I used to have dreams of winning the Megamillions Lottery – real dreams, both spontaneous and deliberately incubated. Inspired by Russell Targ’s attempts to use ESP to predict the stock market’s direction, I even came up with my own system to help me select the numbers to play: I assembled a list of 56 different animals each corresponding to a different Lottery number. My reasoning went like this: my left brain doesn’t seem to have much access to extrasensory perception; perhaps if I paired up images of animals with numbers, my dreaming right brain could transcend time and space and send me dream pictures of jackalopes or unicorns representing the winning numbers. All I needed was two or three numbers sure to come up. Playing a mix of them in combination with other numbers would then significantly reduce the 175 million-to-0ne odds against winning this past Friday’s $166 million jackpot. The most I ever matched was four numbers. But I was sure the millions were coming and that they were going to make me very happy.
Then I started reading research on lottery winners. Turns out lottery winners aren’t very happy at all, and many take less pleasure in daily activities than do quadriplegics! That makes sense. If you didn’t have a neural network profile that would have allowed you to weather the stress necessary to actually earn millions of dollars, why would your brain suddenly allow you to bear the stress of being overwhelmed with overnight wealth? And stress – in the form of life circumstances our brains and bodies can’t readily handle – is a useful definition of unhappiness, one that goes a long way toward explaining why we are a nation of joyless lottery winners.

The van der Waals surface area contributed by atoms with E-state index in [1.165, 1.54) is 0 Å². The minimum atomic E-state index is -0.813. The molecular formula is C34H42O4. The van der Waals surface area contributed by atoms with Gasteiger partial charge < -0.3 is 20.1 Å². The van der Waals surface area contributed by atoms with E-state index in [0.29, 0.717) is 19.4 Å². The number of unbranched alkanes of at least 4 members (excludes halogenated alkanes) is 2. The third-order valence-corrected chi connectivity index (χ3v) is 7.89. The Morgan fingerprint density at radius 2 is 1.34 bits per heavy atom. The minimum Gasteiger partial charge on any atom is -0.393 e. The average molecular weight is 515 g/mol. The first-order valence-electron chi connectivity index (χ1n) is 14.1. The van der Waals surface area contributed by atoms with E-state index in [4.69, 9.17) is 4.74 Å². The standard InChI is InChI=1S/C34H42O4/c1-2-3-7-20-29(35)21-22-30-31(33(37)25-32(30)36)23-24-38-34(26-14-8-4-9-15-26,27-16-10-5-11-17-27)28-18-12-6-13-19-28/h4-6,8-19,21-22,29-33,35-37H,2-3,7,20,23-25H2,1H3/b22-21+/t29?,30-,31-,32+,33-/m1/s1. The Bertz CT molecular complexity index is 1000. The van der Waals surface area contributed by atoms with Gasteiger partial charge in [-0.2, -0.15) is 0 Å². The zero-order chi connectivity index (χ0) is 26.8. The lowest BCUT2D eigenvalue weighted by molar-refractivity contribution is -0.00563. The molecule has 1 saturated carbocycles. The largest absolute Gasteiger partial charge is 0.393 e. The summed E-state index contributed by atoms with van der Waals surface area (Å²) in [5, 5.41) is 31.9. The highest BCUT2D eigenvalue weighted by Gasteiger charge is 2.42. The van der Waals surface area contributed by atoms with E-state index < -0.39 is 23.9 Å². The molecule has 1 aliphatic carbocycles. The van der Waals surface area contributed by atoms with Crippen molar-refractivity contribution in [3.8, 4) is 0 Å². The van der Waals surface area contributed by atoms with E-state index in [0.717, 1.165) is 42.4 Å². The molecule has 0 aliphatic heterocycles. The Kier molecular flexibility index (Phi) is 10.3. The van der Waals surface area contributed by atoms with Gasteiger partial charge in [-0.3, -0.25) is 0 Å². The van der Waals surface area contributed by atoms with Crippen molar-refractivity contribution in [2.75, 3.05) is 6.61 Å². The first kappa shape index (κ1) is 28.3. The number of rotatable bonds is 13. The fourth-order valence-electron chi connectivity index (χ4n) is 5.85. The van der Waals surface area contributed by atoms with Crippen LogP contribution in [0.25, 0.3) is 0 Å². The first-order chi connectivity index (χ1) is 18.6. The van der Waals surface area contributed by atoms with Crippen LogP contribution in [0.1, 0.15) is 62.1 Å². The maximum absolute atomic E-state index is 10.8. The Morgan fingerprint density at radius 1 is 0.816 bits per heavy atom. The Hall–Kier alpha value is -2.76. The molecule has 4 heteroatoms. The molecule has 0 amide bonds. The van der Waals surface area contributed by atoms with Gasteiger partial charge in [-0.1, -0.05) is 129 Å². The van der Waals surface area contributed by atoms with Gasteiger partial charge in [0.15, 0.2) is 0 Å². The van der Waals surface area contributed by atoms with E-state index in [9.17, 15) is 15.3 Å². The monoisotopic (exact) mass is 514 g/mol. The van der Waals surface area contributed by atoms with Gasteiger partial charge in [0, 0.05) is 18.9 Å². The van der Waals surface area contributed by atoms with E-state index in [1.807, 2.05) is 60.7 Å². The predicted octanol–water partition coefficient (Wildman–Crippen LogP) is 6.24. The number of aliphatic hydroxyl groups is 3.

Derek Bok, the two-time president of Harvard, has some ideas about happiness and he has just written a book about it. One of his conclusions: money and material wealth, beyond the basic necessities, don’t greatly increase happiness. Bok isn’t the first person to come to that conclusion, of course. Benjamin Franklin observed that “Money never made a man happy yet, nor will it. The more a man has, the more he wants. Instead of filling a vacuum, it makes one.” Richard Friedman’s take on happiness and money though, is my favorite: “Money will buy you a fine dog, but only love can make it wag its tail.”
Treadmilling Through Life
One theory proposed decades ago by positive psychologists, Philip Brickman and Don Campbell to explain this state of general joylessness is the Hedonic Treadmill Hypothesis. Put simply, the brain quickly adapts to changes in circumstances and we lose whatever bursts of good (or bad) feelings initially came with those changes. Thus, the new, shiny car quickly becomes just a means of transportation, the big screen TV becomes a dust collecting medium for advertisers hawking their wares, or Apple’s new iPad quickly becomes a laptop without a keyboard.
Hedonism derives from the Greek word meaning “delight.” In research circles it’s a school of ethics which argues that the pleasures of life are the only intrinsic good. How do we keep our kids balanced in their pleasure-seeking and track them away from the Hedonic Treadmill? Simple, but not easy. Many of them get on it the same way we did: by seeing all the cool things their friends have and wanting to fit in. Is there a single teen today who doesn’t have the latest version of the coolest mobil phone? But most kids, by the time they’re teens, have experienced just how fast the fizz over new people, places and things wears off. They mostly need clever ways to be reminded of it – “how long do you think it will take before the buzz from the latest and greatest steampunked sports car on Trendhunter goes flat?
We can also make kids aware of Harvard professor Dan Gilbert’s research on happiness which, he discovered, we rarely have a good handle on. We mostly stumble upon it. We think we’re happier with variety and spice in our lives, but the actual research shows we prefer being offered the same thing over and over. We will pay a premium to keep our options open, but get great relief and contentment when we commit to a clear choice. We imagine great joy at something we long for coming to pass (like winning the Megamillions Lottery), but study after study shows the joy we obtain from getting a promotion or a college degree or a new car is short lived or pretty humdrum. Most of us would not sign our kids up for pursuing or living a humdrum life. In which case, we might want to find creative ways to lead them away from the Hedonic treadmill. Modeling a life of service is suggested by some.